Is the AVMA aware of new EU regulations that will prohibit the vast majority of US horses from going to slaughter? Your members write the prescriptions for horse medication so are certainly aware that almost all are labeled “not intended for food animals”. Surely, they are aware that US horses are not safe for human consumption.
US horses are not bred or raised as food animals. With the absence of a passport system or health certificates, there is no way to determine if a horse has received a substance that is prohibited by the FDA and EU in food animals and there are no mechanisms to remove horses that have received banned substances from the slaughter pipeline. Thus, horsemeat derived from American horses sent to slaughter for human consumption is likely contaminated.
In view of the cruelty to horses and danger to the public, how does AVMA continue to support this seedy, long outmoded practice, a stance that must be in violation of the Veterinarian’s Oath to promote public health to “protection …animal health, … relieve… animal suffering, [and] the promotion of public health”?
If you have not already reviewed this scientific paper, Association of phenylbutazone usage with horses bought for slaughter: A public health risk, written by Drs. Nicholas Dodman, Nicolas Blondeau and Ann M. Marini that was published in the peer reviewed journal, Food and Chemical Toxicology, a copy follows this letter.
Thank you for your time and attention to this matter. We hope to see a corrected future article as well as articles that address these issues.
Also, Vicki Tobin is an Illinois resident in your area and would be more than happy to meet with you to discuss this further.
Statements from Veterinarians
“Why would the AAEP and AVMA support such an industry? Have they considered the inevitable suffering that the current situation brings about as opposed to the hypothetical suffering that these horses endure if they live?”- Nicholas H. Dodman, DVM, Diplomate ACVA and ACVB
“From the time a horse is picked up by the killer buyer he is meat on the hoof, and that is the way he is treated. In a journey which can take days, or occasionally weeks, he is jammed into trucks, often where he cannot even stand, and left to fend for himself among a load of other terrified horses. Some of these horses actually have fractures and are in great pain. USDA regulations state that they can go 28 hours without food and water (bad enough) and even this is unenforceable. When the horse reaches the slaughterhouse, death is by captive bolt, and if anyone thinks this always works the first time, we have a film they should see. As a veterinarian I realize the inevitability of euthanasia in certain cases, but to equate the slaughter process with humane euthanasia is the height of hypocrisy.”- John K. Griggs, DVM
“As a veterinarian, I believe that it is my responsibility to treat all of my patients in a humane manner. Looking at the condition of slaughter-bound horses in the videos and photographs taken by journalists, investigators and welfare personnel (over many years), I could never explain to a client or to a child what is humane about their transport, and I would certainly never recommend this avenue of disposing of a horse to a client. If I cannot support these practices to my clients as being humane, how can I stand up as a professional and present them to the public as such?”- Nena J. Winand, DVM, PhD
“I would like to impress upon you that the AVMA and AAEP may represent me by profession, but they do not represent me on this issue and until they can show you polling of their membership reflecting it, please do not believe that their governing bodies represent the views of the people they claim to either. Accordingly, I urge you to support HR 503 in any and every way you can!!!! Thank You!!!!”- Kerry Zeigler, VMD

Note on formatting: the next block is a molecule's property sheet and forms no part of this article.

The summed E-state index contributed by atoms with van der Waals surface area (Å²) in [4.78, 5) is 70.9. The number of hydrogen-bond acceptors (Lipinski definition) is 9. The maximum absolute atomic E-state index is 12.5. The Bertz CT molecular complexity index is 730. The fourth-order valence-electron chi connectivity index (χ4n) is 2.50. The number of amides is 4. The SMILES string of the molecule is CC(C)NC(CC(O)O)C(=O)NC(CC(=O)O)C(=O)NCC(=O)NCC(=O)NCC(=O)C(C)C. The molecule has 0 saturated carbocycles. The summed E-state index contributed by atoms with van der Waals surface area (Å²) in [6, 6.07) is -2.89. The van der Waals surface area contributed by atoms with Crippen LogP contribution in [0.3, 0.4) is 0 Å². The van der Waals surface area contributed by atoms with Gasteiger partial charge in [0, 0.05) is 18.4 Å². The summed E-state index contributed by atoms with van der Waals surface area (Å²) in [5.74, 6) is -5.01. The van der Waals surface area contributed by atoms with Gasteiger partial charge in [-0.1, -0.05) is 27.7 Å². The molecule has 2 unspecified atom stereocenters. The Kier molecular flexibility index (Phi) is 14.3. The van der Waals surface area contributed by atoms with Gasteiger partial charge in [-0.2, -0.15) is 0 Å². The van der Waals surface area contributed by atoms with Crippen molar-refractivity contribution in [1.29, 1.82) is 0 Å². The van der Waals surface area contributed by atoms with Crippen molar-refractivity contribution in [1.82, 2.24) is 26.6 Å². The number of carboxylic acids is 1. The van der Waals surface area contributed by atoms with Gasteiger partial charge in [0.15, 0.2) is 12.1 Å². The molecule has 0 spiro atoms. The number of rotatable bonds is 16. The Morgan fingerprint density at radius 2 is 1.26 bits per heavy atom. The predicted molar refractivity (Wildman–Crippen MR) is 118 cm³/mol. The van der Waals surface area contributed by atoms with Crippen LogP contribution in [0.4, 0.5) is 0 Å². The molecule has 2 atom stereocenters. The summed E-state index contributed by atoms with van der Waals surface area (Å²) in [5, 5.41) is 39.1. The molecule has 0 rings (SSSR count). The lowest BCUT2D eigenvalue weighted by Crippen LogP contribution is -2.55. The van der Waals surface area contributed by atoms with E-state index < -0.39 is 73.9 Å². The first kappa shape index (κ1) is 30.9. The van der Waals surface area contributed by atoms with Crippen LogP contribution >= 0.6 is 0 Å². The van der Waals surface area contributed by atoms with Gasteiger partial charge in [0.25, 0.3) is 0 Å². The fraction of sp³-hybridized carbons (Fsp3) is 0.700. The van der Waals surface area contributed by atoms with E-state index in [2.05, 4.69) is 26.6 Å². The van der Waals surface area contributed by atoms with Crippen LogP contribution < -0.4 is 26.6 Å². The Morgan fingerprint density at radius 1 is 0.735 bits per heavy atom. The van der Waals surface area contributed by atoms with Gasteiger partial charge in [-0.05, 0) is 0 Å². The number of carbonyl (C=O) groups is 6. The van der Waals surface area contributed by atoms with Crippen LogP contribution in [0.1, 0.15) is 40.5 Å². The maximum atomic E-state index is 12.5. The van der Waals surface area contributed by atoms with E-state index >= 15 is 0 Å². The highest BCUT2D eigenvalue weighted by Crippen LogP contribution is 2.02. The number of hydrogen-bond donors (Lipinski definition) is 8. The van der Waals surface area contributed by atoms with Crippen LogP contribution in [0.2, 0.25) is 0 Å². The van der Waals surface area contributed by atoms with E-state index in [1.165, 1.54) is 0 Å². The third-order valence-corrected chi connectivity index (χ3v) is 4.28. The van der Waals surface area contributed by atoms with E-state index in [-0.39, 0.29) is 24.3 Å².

Affidavit to Members of Congress:
February 29, 2008
Lester Friedlander, DVM
“Distinguished Members of Congress, my name is Dr. Lester Friedlander and I am a former USDA Veterinarian. I am refuting the testimony of Dr. Bonnie Beaver, DVM, that the captive bolt is a humane procedure of euthanasia for horses. The captive bolt does not meet the humane method of slaughter, as described in the 1958 “Humane Slaughter Act.” Head restraints are not used in the slaughter of horses and therefore do not comply with the Statue. The captive bolt is used in cattle, due to the fact the cow’s brain is more anterior than the horse’s brain and the penetration of the bolt is more effective. Horses are not, and cannot be restrained, during horse slaughter. I have seen several video tapes of horse slaughter where the horses have to be struck with the captive bolt several times. No head restraints were used; to do so would cause these flight animals to break their necks. During these multiple times of striking the horses head with the captive bolt, the horses are in pain and suffering. It is important to know that the captive bolt does not kill the horse, nor was it ever intended to. The horse must be exsanguinated to be suitable for human consumption. As the captive bolt is not a proper instrument for the slaughter of equids, and these animals regain consciousness thirty seconds after being struck, they are fully aware they are vivisected. Ergo, the use of the captive bolt for equids is a violation of the Humane Slaughter Act of 1958. I ask you to support HR 503 and S 311 in the best interest of horses”~Lester Friedlander, DVM
The Veterinarians for Equine Welfare White Paper on the Captive Bolt can be found at
Corrected Links for the scientific paper, Association of phenylbutazone usage with horses bought for slaughter: A public health risk
Page 1, first link has been moved on the FDA website. The corrected link is
Page 3, the first link has been corrected to (a hyphen was missing in the published paper)